As a young professor at Michigan, I taught the core course in corporate strategy with C. K. and learned most of what I know about teaching from him. Later, in the late 1980s, when I was struggling to define my professional identity, C. K. was one of the few faculty colleagues who encouraged me to pursue my personal passion about the connection between business and the environment. In fact, were it not for C. K., I never would have made the conscious decision (which I did in 1990) to devote the rest of my professional life to sustainable enterprise. That was the best decision I ever made.

A little more than a decade ago, C. K. and I collaborated on what would be our only joint work together — the original article making the case for why (and how) the corporate sector might serve the four billion poor at the “bottom” of the economic pyramid (BoP). A quintessential example of “contrarian creativity,” it took us four years before anyone would publish this paper. We developed a working paper in 1998 that went through literally dozens of revisions before being published in 2002 as “The Fortune at the Bottom of the Pyramid.” That paper became an underground hit before it was ever published and spawned a whole new field — BoP business. For me, this was a life-changing experience. For C. K., it was another day at the office.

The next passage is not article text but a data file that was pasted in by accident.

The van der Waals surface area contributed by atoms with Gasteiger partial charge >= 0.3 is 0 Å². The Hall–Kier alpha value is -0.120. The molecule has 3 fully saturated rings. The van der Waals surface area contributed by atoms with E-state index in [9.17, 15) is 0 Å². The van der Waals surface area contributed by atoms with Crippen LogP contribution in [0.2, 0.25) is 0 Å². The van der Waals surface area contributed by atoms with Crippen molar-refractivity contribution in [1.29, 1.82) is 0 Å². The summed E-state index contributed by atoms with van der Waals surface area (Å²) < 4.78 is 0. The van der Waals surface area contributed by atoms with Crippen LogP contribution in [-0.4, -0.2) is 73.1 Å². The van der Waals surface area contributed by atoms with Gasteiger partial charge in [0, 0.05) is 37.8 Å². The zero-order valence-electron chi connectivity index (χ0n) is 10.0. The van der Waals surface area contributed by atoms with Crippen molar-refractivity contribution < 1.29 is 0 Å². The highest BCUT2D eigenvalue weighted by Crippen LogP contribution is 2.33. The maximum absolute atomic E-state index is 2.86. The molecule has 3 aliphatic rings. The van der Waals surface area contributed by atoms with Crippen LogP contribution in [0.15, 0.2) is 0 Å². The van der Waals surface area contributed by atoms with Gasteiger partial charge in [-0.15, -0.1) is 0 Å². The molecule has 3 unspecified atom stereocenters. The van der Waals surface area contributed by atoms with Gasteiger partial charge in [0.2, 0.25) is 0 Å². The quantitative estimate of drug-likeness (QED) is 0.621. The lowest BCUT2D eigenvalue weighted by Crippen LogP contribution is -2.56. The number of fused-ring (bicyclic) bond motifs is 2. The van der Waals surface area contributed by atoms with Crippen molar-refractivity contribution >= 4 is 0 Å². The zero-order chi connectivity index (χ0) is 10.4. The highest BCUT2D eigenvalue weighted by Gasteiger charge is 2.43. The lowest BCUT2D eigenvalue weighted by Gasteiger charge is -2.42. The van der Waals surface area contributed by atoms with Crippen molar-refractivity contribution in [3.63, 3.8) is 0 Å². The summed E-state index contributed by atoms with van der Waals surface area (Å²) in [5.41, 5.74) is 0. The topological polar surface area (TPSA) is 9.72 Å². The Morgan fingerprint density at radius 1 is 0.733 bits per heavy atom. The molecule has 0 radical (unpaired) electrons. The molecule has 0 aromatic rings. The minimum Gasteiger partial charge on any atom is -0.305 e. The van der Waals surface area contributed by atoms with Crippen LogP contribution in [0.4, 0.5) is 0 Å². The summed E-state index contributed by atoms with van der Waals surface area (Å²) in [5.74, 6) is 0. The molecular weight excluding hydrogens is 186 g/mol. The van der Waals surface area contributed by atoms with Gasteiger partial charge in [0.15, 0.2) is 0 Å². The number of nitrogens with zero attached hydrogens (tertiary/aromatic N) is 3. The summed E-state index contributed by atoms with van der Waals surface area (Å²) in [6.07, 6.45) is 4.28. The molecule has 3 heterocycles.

C. K. remained true to his nature to the very end. My colleague, Ted London and I are working on a new book focused on the future of BoP business and C. K was one of the key contributors to the effort. Knowing that he was in a fragile state, we gently inquired as to the status of his chapter for the book. One week prior to his passing he emailed: “You have probably given me up for dead. Yes I was there… I am in ICU in Scripps for the last 16 days and I am now stable but not recovering fully yet…Good view of the Torrey Pines golf course and ocean from my room. I do not know whether you still want my piece. If you go forward without it I will understand. But if you change your mind, I need the help of a scribe. Let me know. Warm regards C. K.” Paradoxical to the end; and that was the final word.